An interesting argument with obvious holes. For one thing, nonwhites did not suddenly become dominant in U.S. science in 1965; the dominance has developed over time. However, in the long run there is no question but that Mark is right: a nonwhite dominated society will be a lower level society in all kinds of ways, including scientific innovation.

As for Mark’s other argument, of course he is right that the differences between America’s suicidal immigration policy and Canada’s suicidal immigration policy are not that important. Still, the immediate issue facing the U.S. in recent years was not the continuation of mass Third World legal immigration versus the cessation of mass Third-World legal immigration, but comprehensive reform including amnesty for all illegals and a vast expansion of legal immigration, which in some formulations (e.g., President Bush’s “you can come if there’s a job for you”); was tantamount to literally open borders. And the fact that an open borders ideologue like Barone has backed away from the Bush madness is worth noting.

However another possibility that occurs to me is that Barone’s move is political. He supported comprehensive reform so long as it was President Bush’s baby. But now that a Democratic president is in office and pushing the same bill, it’s less attractive to Barone. Along the same lines, I note that Ralph Peters came out for a withdrawal from Afghanistan immediately after Obama took office. We had had our forces in Afghanistan for seven years prior to that, and Peter had never before said that we should withdraw from Afghanistan.

A. Zarkov writes:

The changed wind is still an ill wind. Barone wrote:

“I think we might, at a time when high unemployment means we have less need for unskilled workers, have to consider moving away from family reunification and toward high skill levels in our criteria for legal immigration, as Canada and Australia already do.”

With this statement Barone reveals either his ignorance or his perfidy. The U.S. has no shortage of high skilled workers, and mass immigration of so-called high skilled workers is even more damaging to the U.S. The H1B (strictly speaking not an immigration program) program has badly hurt the U.S. middle class by enabling age discrimination and lowering salaries. Together with outsourcing the job opportunities for American scientists, engineers, computer programmers, mathematicians have been greatly diminished. It’s obvious that Barone buys into the idea that since American schools are failing to produce enough highly educated people to support our high tech industries, we need to import hordes of skilled foreigners to fill the gap. This is the industry position, and putative conservatives such as Barone and Kudlow push this nonsense with zeal. They often quote average U.S. student scores on international math and science tests to prove their case. But what they don’t realize, or won’t realize, is that the U.S. has an underclass problem, not an education problem. Blacks and Hispanics, who are now 28 percent of the U.S. population and probably over 35 percent of the student population, drag down the average scores on this tests, but not the high scores. It’s the high scoring population of students that provide us with skilled labor. In other words, progress come from the upper tail of the IQ bell curve, not the middle. They seem entirely ignorant of the Pareto principle, or the law of the vital few, which governs most economic effects.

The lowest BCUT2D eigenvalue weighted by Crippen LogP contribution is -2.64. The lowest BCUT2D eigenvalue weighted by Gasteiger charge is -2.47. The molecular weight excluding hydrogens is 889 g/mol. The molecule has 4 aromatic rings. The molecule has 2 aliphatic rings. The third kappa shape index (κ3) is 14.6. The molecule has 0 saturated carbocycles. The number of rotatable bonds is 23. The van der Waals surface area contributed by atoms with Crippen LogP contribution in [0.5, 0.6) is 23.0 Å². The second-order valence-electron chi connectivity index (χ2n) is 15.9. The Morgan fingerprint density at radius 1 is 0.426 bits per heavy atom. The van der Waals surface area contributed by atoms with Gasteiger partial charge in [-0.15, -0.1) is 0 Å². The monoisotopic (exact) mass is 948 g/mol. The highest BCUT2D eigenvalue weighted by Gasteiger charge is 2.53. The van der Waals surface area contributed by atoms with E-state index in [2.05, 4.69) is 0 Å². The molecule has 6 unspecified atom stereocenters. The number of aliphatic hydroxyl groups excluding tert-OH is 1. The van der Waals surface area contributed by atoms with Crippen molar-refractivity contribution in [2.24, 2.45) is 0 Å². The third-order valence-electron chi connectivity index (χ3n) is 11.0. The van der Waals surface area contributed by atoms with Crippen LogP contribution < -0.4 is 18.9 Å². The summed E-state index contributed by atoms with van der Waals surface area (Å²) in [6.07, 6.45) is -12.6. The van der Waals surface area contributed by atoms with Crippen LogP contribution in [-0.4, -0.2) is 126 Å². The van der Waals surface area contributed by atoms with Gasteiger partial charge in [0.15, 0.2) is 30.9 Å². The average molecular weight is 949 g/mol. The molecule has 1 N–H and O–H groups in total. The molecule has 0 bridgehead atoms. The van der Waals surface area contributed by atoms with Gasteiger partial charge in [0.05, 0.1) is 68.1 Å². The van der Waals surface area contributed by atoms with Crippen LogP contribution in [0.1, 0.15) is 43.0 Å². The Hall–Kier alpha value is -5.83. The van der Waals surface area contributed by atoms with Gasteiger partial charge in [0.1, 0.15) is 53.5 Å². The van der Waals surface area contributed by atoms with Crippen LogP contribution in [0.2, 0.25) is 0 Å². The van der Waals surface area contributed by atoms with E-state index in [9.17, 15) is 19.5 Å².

While low skill immigrants from the Third World constitute a dead-weight drag on the U.S. economy, they are not as existentially threatening as out sourcing and the H-B program. For one thing H1-B entrants are far from the “best and the brightest,” because all you need is a foreign bachelor’s degree to qualify. They function mainly to drag down salaries and put Americans out of work. But more seriously they have caused the best and the brightest American students to seek careers in law and finance. A few years ago about half of Harvard graduates went into finance because that’s the only place left with good salaries. But law and finance are unproductive activities, they don’t add to the future wealth of the nation, they merely redistribute it.

To be sure, Third World immigration will also eventually become an existential threat when the numbers get high enough to change the political system. I think Barone might have come around on this issue, but he and many other conservatives are missing the big picture. The U.S. simply has no need of further immigration, skilled or otherwise.

LA replies:

I agree that the changed wind is still an ill wind. But if the Republican-Democratic establishment is now giving up its commitment to comprehensive reform which has been its main object since at least January 2004 when Bush announced his whacko open-borders plans, that is a change in the wind and it is a big deal.

LL replies to LA:

You wrote:

“I’m not disagreeing with you that he may easily switch back again. But why would he claim no knowledge of the 1965 Act? He wrote a book on immigration. He would have to know something about the 1965 Act.”

My take? He was playing dumb because he was appearing on a show hosted by a rabid open-borders advocate and didn’t want to address the caller’s intimation that the 1965 Act was bad (and, hence, a blemish on Senator Kennedy’s legacy). Tellingly, they soon went to a commercial break with the promise that the discussion would continue when they returned…which, of course, it did not.

Posted by Lawrence Auster at September 04, 2009 09:36 AM | Send